Keryx phosphate binder succeeds in Phase 3 study
* Zerenex meets goals of Phase III study
* 6 gram dose reduces serum phosphorus 25 percent
* 8 gram dose demonstrates 28.8 percent reduction
By Bill Berkrot
NEW YORK, Nov 30 (Reuters) - An experimental drug being developed by Keryx Biopharmaceuticals Inc (KERX.O) to lower abnormally high levels of phosphate in the blood of patients with advanced kidney disease succeeded in meeting its goals in a late-stage clinical trial, the company said.
Keryx released the positive top-line data from a 146-patient, short-term Phase III study of its Zerenex phosphate binder on Tuesday, saying the drug produced highly statistically significant results at the two highest doses tested.
End-stage kidney patients on dialysis who received 6 grams of Zerenex per day saw their serum phosphorus levels drop by 25 percent after 28 days to 5.7 milligrams per deciliter from 7.6 mg/dl. Patients who received 8 grams per day of Zerenex experienced a nearly 29 percent drop to 5.3 mg/dl from 7.5 mg/dl.
A dose of 1 gram per day failed to reduce serum phosphorus levels, according to the data.
The drug, an oral ferric iron-based phosphate binder, was given via a one gram formulation so 6 gram patients took six pills a day and 8 gram patients took 8 pills a day, the company said.
"Based on the results of this Phase 3 study, it appears that the Zerenex efficacy and safety profile is emerging in a way that could make it the phosphate binder of choice for dialysis patients," Dr. Julia Lewis, chairwoman of the Zerenex Phase III study program, said in a statement.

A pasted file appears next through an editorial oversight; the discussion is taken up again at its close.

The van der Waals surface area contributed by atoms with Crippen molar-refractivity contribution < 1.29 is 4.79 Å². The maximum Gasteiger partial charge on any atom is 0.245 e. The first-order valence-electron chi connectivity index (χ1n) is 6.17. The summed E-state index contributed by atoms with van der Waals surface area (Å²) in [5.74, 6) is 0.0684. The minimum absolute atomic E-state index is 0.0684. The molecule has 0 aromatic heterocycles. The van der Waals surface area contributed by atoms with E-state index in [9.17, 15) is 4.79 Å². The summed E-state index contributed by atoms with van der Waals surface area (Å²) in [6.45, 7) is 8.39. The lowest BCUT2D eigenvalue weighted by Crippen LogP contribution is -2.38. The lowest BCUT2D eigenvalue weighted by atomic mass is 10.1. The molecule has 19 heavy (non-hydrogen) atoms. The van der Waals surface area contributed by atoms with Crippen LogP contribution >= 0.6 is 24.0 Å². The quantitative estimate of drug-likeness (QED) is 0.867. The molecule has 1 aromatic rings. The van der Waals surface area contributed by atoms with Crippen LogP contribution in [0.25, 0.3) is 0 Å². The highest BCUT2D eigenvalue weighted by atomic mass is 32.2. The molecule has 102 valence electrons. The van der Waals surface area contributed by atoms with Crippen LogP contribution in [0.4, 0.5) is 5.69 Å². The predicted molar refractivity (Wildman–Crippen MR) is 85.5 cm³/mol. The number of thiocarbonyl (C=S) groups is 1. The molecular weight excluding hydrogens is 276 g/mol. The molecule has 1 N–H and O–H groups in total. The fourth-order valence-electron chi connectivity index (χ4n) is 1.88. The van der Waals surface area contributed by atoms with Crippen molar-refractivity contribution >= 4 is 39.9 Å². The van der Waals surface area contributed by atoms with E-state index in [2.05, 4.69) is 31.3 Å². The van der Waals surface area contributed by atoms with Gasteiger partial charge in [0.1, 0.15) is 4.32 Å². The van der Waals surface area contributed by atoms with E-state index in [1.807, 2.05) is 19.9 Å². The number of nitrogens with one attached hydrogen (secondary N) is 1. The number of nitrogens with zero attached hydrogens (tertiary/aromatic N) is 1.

"We are very excited to have taken this big step forward towards bringing Zerenex to the patients who are in need of additional alternatives to the existing phosphate binders," added Lewis, professor of medicine, Department of Nephrology, at Vanderbilt University School of Medicine.
The drug appeared to be safe and well tolerated, with nine patients -- 6 percent -- dropping out of the study, the company said.
No clinically meaningful change in serum calcium was seen, but a dose-related reduction in calcium-phosphorus was observed in the study, the company said.
Elevated levels of serum calcium and high levels of calcium-phosphorus product, both of which are believed to be drawbacks associated with some currently marketed phosphate binders, increase the risk of soft tissue calcification and may contribute to serious health problems and death in patients with end-stage kidney disease.
Keryx is currently enrolling patients in a longer-term, 58-week Phase III study of the safety and efficacy of Zerenex that will be used in seeking U.S. approval to sell the drug, the company said. (Editing by Steve Orlofsky)